Ecology and Environment
Environment and Ecology is an area of special focus for both declared undergraduate majors and matriculated PhD students in the Department of Anthropology. This concentration focuses on the dynamic relationship between the human organism and its natural and social environment. Coursework and research opportunities associated with this emphasis provides students with a fundamental theoretical and methodological foundation for investigating processes that shape temporal and spatial distributions and interactions of people, land, and the resources they utilize.
The emphasis in Environment and Ecology is a cross-disciplinary, theoretical approach to the ecology of human-environmental dynamics, including behavioral ecology, political ecology, evolutionary ecology, zooarchaeology and ethnoarchaeology, the human dimensions of global change, demography, biological anthropology, and human population ecology. We focus on how processes of evolutionary change, both biological and cultural, create variability and plasticity in human behavior, bodies, culture and social systems and on the ways that such variability interacts dynamically with biotic and social environments at various spatial scales. Students interested in applying to the concentration should demonstrate how their research interests fit with the program’s primary objectives, and how they might contribute to or complement existing faculty research projects.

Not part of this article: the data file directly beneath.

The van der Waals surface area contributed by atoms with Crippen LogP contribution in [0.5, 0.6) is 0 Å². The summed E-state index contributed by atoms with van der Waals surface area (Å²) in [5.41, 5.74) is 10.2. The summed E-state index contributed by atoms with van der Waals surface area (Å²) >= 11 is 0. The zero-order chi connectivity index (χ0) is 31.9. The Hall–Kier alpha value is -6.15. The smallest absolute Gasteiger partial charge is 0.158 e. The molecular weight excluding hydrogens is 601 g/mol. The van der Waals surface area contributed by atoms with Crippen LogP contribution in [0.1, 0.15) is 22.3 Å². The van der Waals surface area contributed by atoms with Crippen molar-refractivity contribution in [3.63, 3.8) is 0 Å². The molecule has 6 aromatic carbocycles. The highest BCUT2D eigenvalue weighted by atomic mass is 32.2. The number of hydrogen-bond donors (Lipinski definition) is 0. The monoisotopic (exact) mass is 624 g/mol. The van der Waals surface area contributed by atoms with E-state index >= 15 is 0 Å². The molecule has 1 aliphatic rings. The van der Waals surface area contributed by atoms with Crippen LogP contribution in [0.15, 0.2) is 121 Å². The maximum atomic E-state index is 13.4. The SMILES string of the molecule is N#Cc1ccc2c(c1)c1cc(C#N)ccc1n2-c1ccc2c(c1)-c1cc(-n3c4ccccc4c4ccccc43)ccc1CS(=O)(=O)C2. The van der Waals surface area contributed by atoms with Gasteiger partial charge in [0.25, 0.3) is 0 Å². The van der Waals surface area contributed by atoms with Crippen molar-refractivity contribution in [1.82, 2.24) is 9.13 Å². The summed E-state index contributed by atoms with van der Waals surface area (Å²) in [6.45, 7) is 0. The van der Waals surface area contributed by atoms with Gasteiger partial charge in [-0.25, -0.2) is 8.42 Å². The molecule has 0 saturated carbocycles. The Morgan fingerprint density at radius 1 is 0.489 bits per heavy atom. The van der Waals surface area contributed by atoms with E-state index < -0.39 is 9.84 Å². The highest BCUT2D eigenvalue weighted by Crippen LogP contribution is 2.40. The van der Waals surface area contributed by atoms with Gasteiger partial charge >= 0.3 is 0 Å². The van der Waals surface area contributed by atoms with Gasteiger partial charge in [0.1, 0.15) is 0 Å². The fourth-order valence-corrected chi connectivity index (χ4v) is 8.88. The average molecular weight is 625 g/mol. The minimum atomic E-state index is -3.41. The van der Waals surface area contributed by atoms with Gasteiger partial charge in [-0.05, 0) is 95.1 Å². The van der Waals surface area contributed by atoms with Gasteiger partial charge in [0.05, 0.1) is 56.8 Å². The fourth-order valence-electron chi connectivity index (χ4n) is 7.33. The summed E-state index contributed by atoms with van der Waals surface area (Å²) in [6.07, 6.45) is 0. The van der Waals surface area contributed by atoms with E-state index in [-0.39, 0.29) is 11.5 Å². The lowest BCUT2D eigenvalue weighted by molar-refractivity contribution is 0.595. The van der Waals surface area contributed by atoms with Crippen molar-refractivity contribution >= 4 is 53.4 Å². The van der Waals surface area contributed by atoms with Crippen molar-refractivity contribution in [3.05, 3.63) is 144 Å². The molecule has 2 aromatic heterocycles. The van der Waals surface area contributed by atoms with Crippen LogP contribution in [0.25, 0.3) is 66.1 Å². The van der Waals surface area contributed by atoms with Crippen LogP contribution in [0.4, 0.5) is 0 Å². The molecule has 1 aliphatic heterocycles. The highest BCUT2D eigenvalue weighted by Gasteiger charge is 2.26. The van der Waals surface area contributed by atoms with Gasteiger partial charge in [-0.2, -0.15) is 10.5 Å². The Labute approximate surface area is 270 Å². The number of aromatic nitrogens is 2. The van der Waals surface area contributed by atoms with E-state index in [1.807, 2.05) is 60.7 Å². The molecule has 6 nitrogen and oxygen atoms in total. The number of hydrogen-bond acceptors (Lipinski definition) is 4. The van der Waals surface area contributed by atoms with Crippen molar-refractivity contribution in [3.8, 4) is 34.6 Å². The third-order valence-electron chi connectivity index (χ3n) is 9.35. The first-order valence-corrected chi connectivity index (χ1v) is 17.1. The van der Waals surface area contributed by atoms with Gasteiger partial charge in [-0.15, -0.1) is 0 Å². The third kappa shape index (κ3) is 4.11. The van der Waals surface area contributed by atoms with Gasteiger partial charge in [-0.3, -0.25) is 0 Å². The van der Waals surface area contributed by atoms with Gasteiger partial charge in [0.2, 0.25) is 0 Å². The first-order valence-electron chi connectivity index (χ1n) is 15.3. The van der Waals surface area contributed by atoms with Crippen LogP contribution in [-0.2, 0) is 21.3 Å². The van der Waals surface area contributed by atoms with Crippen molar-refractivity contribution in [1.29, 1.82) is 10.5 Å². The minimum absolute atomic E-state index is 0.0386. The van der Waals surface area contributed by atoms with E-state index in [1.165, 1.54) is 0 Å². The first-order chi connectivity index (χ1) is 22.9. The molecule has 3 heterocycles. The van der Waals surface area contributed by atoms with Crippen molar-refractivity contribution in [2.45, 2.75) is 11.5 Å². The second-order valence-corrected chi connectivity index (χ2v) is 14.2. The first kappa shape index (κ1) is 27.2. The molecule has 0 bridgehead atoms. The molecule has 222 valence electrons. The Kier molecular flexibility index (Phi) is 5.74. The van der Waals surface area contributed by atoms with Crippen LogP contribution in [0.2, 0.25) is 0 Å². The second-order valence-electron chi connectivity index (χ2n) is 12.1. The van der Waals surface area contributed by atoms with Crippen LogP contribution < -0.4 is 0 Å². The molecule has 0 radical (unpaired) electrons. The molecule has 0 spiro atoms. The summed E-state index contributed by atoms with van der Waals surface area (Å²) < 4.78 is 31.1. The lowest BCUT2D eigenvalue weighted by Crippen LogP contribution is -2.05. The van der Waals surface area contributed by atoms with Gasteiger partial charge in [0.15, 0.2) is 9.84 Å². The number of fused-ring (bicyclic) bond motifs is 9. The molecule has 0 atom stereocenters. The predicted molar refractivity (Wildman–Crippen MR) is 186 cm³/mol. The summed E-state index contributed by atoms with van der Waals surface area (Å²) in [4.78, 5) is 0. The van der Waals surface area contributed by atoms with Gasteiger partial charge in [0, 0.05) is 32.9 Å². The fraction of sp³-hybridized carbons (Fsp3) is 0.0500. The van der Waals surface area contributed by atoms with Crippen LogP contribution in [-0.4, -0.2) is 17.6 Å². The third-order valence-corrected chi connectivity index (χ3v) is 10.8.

With an emphasis in Environment and Ecology, students will move beyond traditional disciplinary boundaries in the study of human environmental interaction, using empirical data on individual agents collected through multi-sited quantitative and qualitative research to answer questions about real issues relating to population, community, and individual level processes of ecological and social change and adaptation. Students focusing in this area are expected to gain expertise in formal methodologies; the Anthropology department offers advanced methodological training in demographic analysis, statistical methods, spatial methodologies, and both qualitative and quantitative ethnographic research, and students can take advantage of a broader range of formal methods available from the MAPSS program (Methods of Analysis in the Social Sciences).